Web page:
The key to effective marathon tapering is to reduce mileage while still training at the same intensity. Reducing mileage lowers accumulated fatigue, which will help with marathon performance. However, continuing to do tempo workouts, speed workouts and strides will maintain the adaptations that you have achieved over the course of your training program. Personally, I like doing a short race (usually a 5k) two or three weeks out from my marathon or ultra.
Some folks recommend a two-week taper. Others prefer to go with three weeks.
Pete Pfitzinger suggests going with three weeks:
Week 1: reduce mileage 20 to 25 percent
Week 2: reduce mileage 40 percent
Week 3 (the six days before the race): reduce mileage 60 percent
For example, if you are running 60 miles/week during your training, you would reduce your mileage to 45 miles/week, 36 miles/week and 24 miles/week, respectively.
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Hal Higdon also suggests a three-week plan:
Week 1: reduce mileage 25%
Week 2: reduce mileage 50%
Week 3 (the six days before the race): reduce mileage 75%
For example, if you are running 60 miles/week during your training, you would reduce your mileage to 45 miles/week, 30 miles/week and 15 miles/week, respectively.
For more on Hal’s training methods, check out: http://www.halhigdon.com/training/51135/Marathon-Training-Guide
For many people, the taper is difficult. It is hard to keep faith in your training while you are cutting back miles. However, the more marathons you do, the easier it becomes (usually).
With all that being said, this post isn’t really about tapering – it’s about the mini-taper! Here’s what I mean by that: The methods above are intended to prepare you for a goal race – a marathon (or ultramarathon, as may be the case). But what about other races that come before your goal race?
I know people who stick with their regular training and squeeze the races in. Sometimes it works out. Sometimes they look like this:
Sometimes they look like this:
My point is, why risk it for a race that is not your goal race? Personally, I like to go with one easy week before and one easy week after a race that is in the middle of my training program (if the race is a 5k, I’ll only do three easy days before and three easy days after). I’ll always take one off-day and sometimes I’ll take two. I’ll also reduce my mileage by approximately 25 percent (including the race). Honestly, I don’t have a ton of evidence to support this method. I am basing it on the same logic as the marathon taper – reducing accumulated fatigue and allowing my body an opportunity to recover. It has also worked for me in the past, so I’m sticking with it.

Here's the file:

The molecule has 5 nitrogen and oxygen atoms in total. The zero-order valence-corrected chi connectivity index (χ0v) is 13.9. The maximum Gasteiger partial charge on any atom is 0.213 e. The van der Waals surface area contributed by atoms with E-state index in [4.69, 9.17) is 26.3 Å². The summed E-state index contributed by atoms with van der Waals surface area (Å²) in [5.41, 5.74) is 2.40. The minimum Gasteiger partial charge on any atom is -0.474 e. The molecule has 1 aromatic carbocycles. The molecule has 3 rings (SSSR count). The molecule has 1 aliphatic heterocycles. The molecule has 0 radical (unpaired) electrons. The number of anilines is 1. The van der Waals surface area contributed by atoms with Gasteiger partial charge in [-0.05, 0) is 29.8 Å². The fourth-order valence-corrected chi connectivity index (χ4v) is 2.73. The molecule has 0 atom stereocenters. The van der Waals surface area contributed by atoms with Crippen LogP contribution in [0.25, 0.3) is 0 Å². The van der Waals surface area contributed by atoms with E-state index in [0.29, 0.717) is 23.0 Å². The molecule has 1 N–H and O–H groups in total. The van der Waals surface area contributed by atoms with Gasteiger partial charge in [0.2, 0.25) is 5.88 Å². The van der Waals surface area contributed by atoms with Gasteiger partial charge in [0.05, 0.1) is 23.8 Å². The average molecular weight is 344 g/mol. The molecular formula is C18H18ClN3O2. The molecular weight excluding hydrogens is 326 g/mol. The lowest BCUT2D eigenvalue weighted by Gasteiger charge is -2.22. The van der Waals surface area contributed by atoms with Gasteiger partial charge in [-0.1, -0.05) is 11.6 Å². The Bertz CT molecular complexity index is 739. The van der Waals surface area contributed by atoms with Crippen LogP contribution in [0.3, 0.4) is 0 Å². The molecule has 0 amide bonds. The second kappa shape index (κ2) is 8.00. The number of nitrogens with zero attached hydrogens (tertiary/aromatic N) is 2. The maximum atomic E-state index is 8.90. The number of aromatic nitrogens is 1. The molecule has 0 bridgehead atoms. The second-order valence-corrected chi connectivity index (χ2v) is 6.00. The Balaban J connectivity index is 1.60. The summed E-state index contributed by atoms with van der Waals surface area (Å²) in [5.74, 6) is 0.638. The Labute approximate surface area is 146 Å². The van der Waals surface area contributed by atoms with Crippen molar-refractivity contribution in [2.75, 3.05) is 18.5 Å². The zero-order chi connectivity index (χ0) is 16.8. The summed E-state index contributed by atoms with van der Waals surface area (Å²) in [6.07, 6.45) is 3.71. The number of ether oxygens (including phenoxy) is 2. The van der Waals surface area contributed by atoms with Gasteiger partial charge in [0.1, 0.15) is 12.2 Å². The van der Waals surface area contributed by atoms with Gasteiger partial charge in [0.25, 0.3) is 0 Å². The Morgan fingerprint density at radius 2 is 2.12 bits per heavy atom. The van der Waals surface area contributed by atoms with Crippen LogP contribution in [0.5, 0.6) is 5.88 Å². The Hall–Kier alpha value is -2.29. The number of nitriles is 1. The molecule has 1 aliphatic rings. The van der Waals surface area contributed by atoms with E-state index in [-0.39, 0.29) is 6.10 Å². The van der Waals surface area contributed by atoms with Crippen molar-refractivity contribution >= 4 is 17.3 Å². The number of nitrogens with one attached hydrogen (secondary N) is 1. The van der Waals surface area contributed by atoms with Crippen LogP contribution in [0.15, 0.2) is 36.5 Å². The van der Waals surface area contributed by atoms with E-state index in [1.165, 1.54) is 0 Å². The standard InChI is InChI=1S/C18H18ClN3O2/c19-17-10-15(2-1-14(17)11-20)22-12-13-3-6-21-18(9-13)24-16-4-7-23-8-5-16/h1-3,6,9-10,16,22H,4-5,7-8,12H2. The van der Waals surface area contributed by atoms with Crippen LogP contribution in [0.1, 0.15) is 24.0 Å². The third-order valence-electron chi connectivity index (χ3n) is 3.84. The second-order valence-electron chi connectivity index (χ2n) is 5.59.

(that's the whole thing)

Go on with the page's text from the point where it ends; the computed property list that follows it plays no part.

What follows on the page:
Aside from reducing the chance of injury, this mini-taper gives me an opportunity to have a decent race. I don’t race that often and I definitely don’t do races just for the sake of doing them. I want to have a chance at a PR and I want to walk away without feeling like I dragged myself through the latter miles. The mini-taper usually allows me to do that.
In case you were wondering, the animal pictured above is a tapir (the spirit animal of my friends L.E. and G.G.). Tapirs are found in South America, Central America and Southeast Asia. The Brazilian tapir, Malayan tapir, Baird’s tapir and mountain tapir have all been classified as vulnerable or endangered. For more on tapirs: http://animals.nationalgeographic.com/animals/mammals/tapir/